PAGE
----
Whether you’ve been involved with Spear for several years or just a few days, you’re likely familiar with the term “Facially Generated Treatment Planning.” The philosophy permeates our entire core curriculum, which is why we are thrilled to announce the FGTP workshop will be getting a major update in January 2019 with the addition of Spear Resident Faculty member Dr. Jeff Rouse as an instructor.
The FGTP workshop is a foundational element of Spear’s comprehensive learning ecosystem, serving as many clinicians’ introduction to the EFSB ( esthetics, function, structure, biology) method of evaluating a patient's condition and planning proper treatment.
With the addition of Dr. Rouse, a veteran prosthodontist and airway expert recognized for his pioneering work in “sleep prosthodontics,” that EFSB method will now include a critical extra letter — “A” for “airway.” His expertise has already enhanced Spear’s Airway Prosthodontics and Worn Dentition seminars, in addition to a variety of Spear Online courses and pathways.
Along with fellow Resident Faculty member Dr. Greggory Kinzer, Dr. Rouse developed the six-step “Seattle Protocol” for recognizing, controlling and resolving airway distress within a restorative dental practice. Since Dr. Rouse joined Spear faculty in 2017, he has collaborated extensively with fellow faculty to incorporate more airway perspective into existing curricula.
“Our goal is to start doing more treatment planning based on airway,” Dr. Rouse said. “That’s the area of expertise I’ll be bringing to the FGTP workshop. It’ll help doctors learn how airway integrates within the interdisciplinary treatment plan.”
Dr. Rouse said Spear founder Dr. Frank Spear’s FGTP philosophy, and the time he spent collaborating with Drs. Spear and Kinzer at their Seattle practice, helped him shape his own clinical approach to airway management and refine the strategies he uses to help clinicians address airway issues with greater precision.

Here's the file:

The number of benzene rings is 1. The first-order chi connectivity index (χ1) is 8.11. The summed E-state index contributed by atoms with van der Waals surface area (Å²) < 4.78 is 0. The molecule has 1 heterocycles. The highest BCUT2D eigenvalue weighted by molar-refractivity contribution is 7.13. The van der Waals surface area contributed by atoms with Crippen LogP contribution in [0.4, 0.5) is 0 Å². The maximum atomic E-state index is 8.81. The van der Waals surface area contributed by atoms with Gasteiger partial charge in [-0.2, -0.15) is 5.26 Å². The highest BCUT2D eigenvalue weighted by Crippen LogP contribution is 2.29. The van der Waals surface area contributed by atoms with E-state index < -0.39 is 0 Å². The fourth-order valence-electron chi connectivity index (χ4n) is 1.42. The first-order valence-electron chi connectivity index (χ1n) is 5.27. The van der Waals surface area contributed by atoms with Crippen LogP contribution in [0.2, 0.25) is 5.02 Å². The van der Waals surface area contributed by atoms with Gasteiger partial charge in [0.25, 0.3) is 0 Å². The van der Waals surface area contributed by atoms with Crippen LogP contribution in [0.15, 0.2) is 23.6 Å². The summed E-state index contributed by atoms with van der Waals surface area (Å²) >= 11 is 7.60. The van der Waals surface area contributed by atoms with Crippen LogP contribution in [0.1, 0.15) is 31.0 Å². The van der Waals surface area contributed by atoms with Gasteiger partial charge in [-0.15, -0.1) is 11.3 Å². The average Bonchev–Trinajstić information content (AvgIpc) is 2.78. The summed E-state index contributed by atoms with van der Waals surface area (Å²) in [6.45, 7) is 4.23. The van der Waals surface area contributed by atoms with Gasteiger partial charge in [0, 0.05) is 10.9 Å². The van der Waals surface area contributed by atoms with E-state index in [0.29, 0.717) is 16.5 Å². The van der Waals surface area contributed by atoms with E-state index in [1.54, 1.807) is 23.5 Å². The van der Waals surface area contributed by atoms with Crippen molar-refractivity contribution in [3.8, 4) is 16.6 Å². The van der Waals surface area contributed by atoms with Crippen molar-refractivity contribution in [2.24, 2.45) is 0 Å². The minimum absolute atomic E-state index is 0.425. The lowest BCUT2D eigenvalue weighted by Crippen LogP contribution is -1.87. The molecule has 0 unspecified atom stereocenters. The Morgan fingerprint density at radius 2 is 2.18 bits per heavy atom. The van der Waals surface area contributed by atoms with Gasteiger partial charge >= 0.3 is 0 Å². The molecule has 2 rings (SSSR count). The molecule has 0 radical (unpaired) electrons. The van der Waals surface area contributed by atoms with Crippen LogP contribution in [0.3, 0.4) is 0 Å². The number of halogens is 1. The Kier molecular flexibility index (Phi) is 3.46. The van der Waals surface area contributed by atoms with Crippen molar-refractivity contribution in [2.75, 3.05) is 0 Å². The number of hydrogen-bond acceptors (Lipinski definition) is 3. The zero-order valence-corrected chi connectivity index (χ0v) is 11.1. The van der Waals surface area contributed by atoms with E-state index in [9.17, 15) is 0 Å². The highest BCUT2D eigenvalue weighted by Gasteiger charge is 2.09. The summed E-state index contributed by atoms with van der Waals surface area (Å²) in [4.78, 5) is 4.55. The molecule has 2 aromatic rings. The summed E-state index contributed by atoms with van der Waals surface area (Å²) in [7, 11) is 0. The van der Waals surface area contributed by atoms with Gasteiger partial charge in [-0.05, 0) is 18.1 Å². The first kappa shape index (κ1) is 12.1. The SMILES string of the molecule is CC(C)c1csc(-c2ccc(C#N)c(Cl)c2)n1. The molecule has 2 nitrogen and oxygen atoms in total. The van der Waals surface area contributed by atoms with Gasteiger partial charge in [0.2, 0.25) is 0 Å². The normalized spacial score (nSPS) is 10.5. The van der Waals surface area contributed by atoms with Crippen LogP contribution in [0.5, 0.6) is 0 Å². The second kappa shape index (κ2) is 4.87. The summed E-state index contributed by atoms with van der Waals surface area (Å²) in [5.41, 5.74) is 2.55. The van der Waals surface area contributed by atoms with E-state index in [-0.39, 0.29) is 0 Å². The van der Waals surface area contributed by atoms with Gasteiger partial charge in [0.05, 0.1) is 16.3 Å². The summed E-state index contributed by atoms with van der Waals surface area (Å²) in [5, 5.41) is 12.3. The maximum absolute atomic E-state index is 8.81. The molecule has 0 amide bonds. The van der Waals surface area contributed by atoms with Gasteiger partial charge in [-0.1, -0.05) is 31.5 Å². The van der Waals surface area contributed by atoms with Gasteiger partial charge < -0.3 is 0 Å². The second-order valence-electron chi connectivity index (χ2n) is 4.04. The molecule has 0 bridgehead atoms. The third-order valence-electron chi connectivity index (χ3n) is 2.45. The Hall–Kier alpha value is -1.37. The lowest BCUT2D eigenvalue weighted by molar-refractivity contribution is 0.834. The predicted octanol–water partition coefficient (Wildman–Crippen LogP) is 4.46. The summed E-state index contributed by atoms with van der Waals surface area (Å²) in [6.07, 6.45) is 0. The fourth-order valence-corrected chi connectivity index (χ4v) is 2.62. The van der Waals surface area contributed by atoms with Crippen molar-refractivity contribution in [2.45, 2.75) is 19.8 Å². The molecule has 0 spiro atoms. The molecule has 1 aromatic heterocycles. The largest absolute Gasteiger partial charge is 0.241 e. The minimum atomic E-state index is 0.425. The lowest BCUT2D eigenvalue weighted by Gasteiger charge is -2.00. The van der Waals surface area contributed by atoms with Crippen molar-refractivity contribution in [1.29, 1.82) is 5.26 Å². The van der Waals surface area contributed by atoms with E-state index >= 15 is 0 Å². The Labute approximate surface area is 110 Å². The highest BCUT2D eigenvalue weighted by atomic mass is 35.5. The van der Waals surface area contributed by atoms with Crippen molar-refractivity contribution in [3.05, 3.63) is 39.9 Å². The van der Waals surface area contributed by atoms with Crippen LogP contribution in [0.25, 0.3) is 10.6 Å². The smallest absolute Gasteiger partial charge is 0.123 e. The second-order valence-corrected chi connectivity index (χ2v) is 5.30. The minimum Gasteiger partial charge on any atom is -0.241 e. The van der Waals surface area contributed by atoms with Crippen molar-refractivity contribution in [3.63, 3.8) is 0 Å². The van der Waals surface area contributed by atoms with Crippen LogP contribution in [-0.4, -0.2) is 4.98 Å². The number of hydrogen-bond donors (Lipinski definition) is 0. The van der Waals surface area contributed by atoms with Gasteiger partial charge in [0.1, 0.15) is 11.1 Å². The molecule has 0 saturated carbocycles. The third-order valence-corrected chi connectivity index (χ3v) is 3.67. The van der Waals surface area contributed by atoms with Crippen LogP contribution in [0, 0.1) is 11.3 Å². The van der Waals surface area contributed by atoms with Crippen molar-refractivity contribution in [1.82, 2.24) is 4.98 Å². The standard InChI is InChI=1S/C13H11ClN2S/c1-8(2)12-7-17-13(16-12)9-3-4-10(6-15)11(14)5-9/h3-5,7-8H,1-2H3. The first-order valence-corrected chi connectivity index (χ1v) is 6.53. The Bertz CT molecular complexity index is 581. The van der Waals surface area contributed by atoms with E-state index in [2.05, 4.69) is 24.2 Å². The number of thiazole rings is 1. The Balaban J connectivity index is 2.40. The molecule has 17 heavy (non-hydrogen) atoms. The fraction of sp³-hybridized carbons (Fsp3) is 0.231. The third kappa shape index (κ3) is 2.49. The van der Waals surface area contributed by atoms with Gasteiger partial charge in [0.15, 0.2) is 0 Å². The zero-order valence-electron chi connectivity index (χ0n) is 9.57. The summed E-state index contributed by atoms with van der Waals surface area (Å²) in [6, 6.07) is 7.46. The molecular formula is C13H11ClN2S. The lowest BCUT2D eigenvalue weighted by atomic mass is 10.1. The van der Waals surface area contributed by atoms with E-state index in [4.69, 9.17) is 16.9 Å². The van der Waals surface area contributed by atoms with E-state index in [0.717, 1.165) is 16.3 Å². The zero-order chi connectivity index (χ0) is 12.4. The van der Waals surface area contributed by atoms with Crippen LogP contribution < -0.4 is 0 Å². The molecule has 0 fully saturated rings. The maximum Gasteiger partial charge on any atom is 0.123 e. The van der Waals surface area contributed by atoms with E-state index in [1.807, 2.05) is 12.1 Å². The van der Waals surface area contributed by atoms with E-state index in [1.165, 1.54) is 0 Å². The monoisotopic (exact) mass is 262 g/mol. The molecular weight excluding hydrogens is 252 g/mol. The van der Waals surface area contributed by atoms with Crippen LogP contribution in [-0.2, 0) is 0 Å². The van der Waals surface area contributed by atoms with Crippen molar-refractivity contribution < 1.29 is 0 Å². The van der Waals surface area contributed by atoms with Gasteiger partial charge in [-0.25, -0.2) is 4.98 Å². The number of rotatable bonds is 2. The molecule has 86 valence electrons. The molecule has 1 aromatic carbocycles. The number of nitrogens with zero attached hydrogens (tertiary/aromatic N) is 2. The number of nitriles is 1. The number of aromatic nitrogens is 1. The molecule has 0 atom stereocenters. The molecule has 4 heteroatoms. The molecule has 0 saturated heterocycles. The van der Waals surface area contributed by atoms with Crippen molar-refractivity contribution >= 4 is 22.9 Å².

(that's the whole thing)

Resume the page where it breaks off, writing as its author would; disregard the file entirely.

“I’ve used Dr. Spear’s FGTP ideas and sort of given my own flavor to it for years now,” said Dr. Rouse, who added that he looks forward to the opportunity to instruct the FGTP workshop with Dr. Kinzer and Dr. Gary DeWood.
Introducing the “A” component to the EFSB method will help prepare clinicians to attend Spear’s more advanced airway sessions, such as the Airway Prosthodontics seminar and workshop. Dr. Rouse said the enhanced FGTP workshop will address how to create better smiles with an emphasis on esthetics (“E”), assess function (“F”) and gain confidence to treatment plan anterior and posterior restorations based on structure (“S”) and biology (“B”).
Dr. Rouse said he looks forward to continuing to collaborate with fellow faculty members to revisit and revise existing material.
“Anytime you bring someone new in, the excitement is being able to step back and look at what you’ve done successfully and see how you might get better moving forward,” he said. “Refreshing a very successful course is going to be exciting.”
To learn more about our FGTP workshop and get registered, visit https://www.speareducation.com/workshops